Dim Sum Dynasty

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(Sacramento, CA)
Friday, September 11, 2009

It’s a typical Sunday around noon at New Canton. Light streams in from glass-block windows facing Broadway. The tablecloths are pink. The chopsticks are green. 250 people are already seated in the second-floor dining hall. More wait in line, hoping someone leaves – and soon.

“Our mission is really introducing the culture of dim sum to the mainstream in Sacramento and surrounding area,” says Alan Chan. He’s a co-owner of the only restaurant on Broadway where it’s all dim sum all the time. He was born in Hong Kong and grew up eating dim sum. He thinks dim sum shouldn’t be enjoyed just by Asians.

“When we first started, probably 95% of our patrons were Asian. Now mainstream Americans, so to speak, are 40 to 45% of our business,” Chan says

The rule used to be that too many white people in a Chinese restaurant meant the food was suitable only for unadventurous American palates, but Chan disagrees.

“Not this day and age. I want everybody to try everything. I want to expand my market.”

Chan’s magic bullet? Dim sum. It's a category of food apart from the rest of Cantonese cooking.
            Dim means “point” or “touch.” Sum means “heart.” You point to what you want – your heart’s desire -- from your seat at the table.
An endless conga line of carts roams the room and will pass by sooner or later. Young women -- never men – pushing the carts call out what’s on them. 

            One girl sings out: "Chicken feet! Spare ribs!"

If you don’t want spare ribs, wait a few minutes. Maybe the cart with roast duck, or those soft rice noodles with a name you can’t pronounce is on the way from the kitchen.

Egg rolls may be loved by all, but Chan’s customers are also game for the I’ll-have-what-they’re-having kinds of food -- frogs legs and chicken feet. Pork cheeks and duck tongue. Jellyfish. Snails.

For Chan, there’s no shying away from presenting Asian exotica to everyone. “We are definitely new wave Chinese,” he says.

Dim sum’s got a 5,000-year-old tradition of small bites, but Chan considers dim sum the future of Cantonese food. When many restaurants can barely hold their own in a down economy, New Canton runs more than 1,000 people through the Sunday rush. By the time it’s over, the usual take is $12,000. Chan claims Mother’s Day can bring in $20,000.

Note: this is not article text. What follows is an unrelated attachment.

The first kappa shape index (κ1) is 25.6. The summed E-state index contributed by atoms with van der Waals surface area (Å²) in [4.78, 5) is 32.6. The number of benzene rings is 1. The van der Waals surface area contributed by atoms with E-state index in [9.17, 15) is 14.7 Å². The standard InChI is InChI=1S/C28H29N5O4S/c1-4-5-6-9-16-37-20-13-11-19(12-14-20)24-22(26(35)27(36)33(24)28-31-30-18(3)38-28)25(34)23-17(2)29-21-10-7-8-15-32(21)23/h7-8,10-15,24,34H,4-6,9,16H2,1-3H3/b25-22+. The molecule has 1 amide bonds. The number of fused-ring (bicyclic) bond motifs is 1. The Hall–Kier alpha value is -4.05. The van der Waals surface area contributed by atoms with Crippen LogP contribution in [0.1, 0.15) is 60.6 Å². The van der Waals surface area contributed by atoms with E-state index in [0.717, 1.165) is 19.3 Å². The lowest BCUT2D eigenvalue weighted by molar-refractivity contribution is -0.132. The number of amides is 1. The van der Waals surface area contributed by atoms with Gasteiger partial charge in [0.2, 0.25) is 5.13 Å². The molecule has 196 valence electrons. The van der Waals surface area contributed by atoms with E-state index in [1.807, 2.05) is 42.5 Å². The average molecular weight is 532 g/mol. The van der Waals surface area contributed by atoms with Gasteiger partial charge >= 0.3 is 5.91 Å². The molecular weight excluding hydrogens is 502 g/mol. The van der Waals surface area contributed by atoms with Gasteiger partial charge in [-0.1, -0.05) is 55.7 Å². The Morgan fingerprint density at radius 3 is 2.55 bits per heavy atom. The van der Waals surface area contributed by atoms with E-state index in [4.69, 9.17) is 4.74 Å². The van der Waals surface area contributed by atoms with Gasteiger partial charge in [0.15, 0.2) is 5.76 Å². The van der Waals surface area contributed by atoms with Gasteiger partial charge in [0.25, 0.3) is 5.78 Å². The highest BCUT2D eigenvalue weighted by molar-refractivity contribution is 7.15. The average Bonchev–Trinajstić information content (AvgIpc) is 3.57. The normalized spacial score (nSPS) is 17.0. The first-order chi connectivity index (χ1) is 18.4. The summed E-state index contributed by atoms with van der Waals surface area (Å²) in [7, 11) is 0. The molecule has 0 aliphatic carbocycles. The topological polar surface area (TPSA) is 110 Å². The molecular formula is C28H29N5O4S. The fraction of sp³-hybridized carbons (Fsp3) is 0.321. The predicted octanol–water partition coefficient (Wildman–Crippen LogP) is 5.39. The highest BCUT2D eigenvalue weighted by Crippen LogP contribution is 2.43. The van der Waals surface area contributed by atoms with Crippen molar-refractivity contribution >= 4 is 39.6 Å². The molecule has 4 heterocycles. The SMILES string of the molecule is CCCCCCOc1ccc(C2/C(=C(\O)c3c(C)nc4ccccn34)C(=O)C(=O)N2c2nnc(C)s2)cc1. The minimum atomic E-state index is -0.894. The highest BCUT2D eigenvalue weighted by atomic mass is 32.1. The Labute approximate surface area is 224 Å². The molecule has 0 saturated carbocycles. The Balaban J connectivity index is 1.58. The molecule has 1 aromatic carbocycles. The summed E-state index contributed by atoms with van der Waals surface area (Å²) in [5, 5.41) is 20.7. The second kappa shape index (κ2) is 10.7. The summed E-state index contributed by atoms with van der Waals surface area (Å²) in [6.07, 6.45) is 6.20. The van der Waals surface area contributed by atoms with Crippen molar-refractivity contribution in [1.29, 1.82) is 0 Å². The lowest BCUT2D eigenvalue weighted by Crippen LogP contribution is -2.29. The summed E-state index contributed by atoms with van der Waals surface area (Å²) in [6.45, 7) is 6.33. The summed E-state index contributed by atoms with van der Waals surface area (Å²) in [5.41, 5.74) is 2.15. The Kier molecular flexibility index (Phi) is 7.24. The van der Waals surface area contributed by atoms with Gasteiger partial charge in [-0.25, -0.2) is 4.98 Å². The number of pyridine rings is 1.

The partnership that owns New Canton is called Culinary Wonderland, Inc. Chan joined after a finance career in New York. Except for his drive to eat well and often, Chan was no food expert -- yet. But he was ingrained with Hong Kong’s spirit for business.

“Business to me means money-making activities,” Chan says. “When I started this restaurant business I was really an amateur because I’d never done restaurant before. But, restaurant is still a business. And, if you’re a business man, I think you can manage any kind of business. When people see our Sunday chaos, I have customer come up to me say this is amazing. How do you guys do that?

Chaos? It only looks like that to diners. Behind the bustle, Chan and his team have elevated the business of dim sum to something resembling a corporate organization chart.

            “To serve good dim sum,” Chan says, “you’ve got to have that dim sum department.”

            The dim sum department has a crew of nine to wrap, fold, pleat and pat more than 100 dim sum varieties into shape, from pork buns to potstickers.

            Chan says to get it done, it takes a team. “No one person makes an entire potsticker,” Chan says. “It’s an assembly line. They have to produce 10 finished potstickers in a minute.”

            The most popular dim sum would  be the hardest to make. That’s har gow, a shrimp dumpling. It’s got a see-through wrapper pleated into the shape of a bonnet, and it’s the benchmark of skill. Really, they look impossible.

Head dim sum chef Gee (jee) Lau says har gow has a sticky dough that’s difficult to stuff and shape.

“Each wrapper is hand made,” Lau says. “It’s wheat starch. It’s really hard to make because of the texture, and then you have to wrap it immediately.

Lee says it’s not easy to stay focused on hundreds of the same thing. “Not everybody can handle that,” he said. “If you don’t have the passions, you would think that this is boring work. You also have to be mentally and physically prepared.”

Chan and Culinary Wonderland Inc., have opened two more dim sum palaces in the Sacramento area under their Bay Area flag Asian Pearl. To keep up with what’s new, Chan and his team take frequent trips to China -- and eat.

“It’s not our style to sit still. We don’t want to follow,” Chan says, “we want to lead. The view only change for the top dog.”

For Chan, Hong Kong isn’t really that different from Sacramento when it comes to dim sum. Small bites can mean big profits.

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